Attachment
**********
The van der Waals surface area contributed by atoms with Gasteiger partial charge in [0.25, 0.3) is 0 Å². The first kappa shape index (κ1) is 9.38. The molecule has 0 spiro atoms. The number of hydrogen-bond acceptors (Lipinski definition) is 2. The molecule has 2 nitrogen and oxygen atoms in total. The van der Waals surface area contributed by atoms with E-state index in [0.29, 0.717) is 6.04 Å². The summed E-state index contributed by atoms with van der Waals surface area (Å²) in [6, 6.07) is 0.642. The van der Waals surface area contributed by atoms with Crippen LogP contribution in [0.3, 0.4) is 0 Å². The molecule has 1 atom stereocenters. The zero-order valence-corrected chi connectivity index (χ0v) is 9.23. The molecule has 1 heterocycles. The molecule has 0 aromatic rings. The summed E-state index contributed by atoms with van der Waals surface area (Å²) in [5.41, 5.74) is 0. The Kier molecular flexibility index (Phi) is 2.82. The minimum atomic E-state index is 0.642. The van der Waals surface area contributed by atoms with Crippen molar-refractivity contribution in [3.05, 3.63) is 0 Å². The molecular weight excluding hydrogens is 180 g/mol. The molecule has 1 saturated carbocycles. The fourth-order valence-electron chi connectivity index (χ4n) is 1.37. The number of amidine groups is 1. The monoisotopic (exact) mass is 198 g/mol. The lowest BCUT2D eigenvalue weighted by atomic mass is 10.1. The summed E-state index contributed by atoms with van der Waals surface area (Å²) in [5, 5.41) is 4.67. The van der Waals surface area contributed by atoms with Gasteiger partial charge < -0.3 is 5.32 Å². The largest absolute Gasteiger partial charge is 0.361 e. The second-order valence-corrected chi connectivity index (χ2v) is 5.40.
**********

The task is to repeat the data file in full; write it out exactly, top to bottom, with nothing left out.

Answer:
The van der Waals surface area contributed by atoms with Gasteiger partial charge in [0.25, 0.3) is 0 Å². The first kappa shape index (κ1) is 9.38. The molecule has 0 spiro atoms. The number of hydrogen-bond acceptors (Lipinski definition) is 2. The molecule has 2 nitrogen and oxygen atoms in total. The van der Waals surface area contributed by atoms with E-state index in [0.29, 0.717) is 6.04 Å². The summed E-state index contributed by atoms with van der Waals surface area (Å²) in [6, 6.07) is 0.642. The van der Waals surface area contributed by atoms with Crippen LogP contribution in [0.3, 0.4) is 0 Å². The molecule has 1 atom stereocenters. The zero-order valence-corrected chi connectivity index (χ0v) is 9.23. The molecule has 1 heterocycles. The molecule has 0 aromatic rings. The summed E-state index contributed by atoms with van der Waals surface area (Å²) in [5.41, 5.74) is 0. The Kier molecular flexibility index (Phi) is 2.82. The minimum atomic E-state index is 0.642. The van der Waals surface area contributed by atoms with Crippen molar-refractivity contribution in [3.05, 3.63) is 0 Å². The molecular weight excluding hydrogens is 180 g/mol. The molecule has 1 saturated carbocycles. The fourth-order valence-electron chi connectivity index (χ4n) is 1.37. The number of amidine groups is 1. The monoisotopic (exact) mass is 198 g/mol. The lowest BCUT2D eigenvalue weighted by atomic mass is 10.1. The summed E-state index contributed by atoms with van der Waals surface area (Å²) in [5, 5.41) is 4.67. The van der Waals surface area contributed by atoms with Gasteiger partial charge < -0.3 is 5.32 Å². The largest absolute Gasteiger partial charge is 0.361 e. The second-order valence-corrected chi connectivity index (χ2v) is 5.40.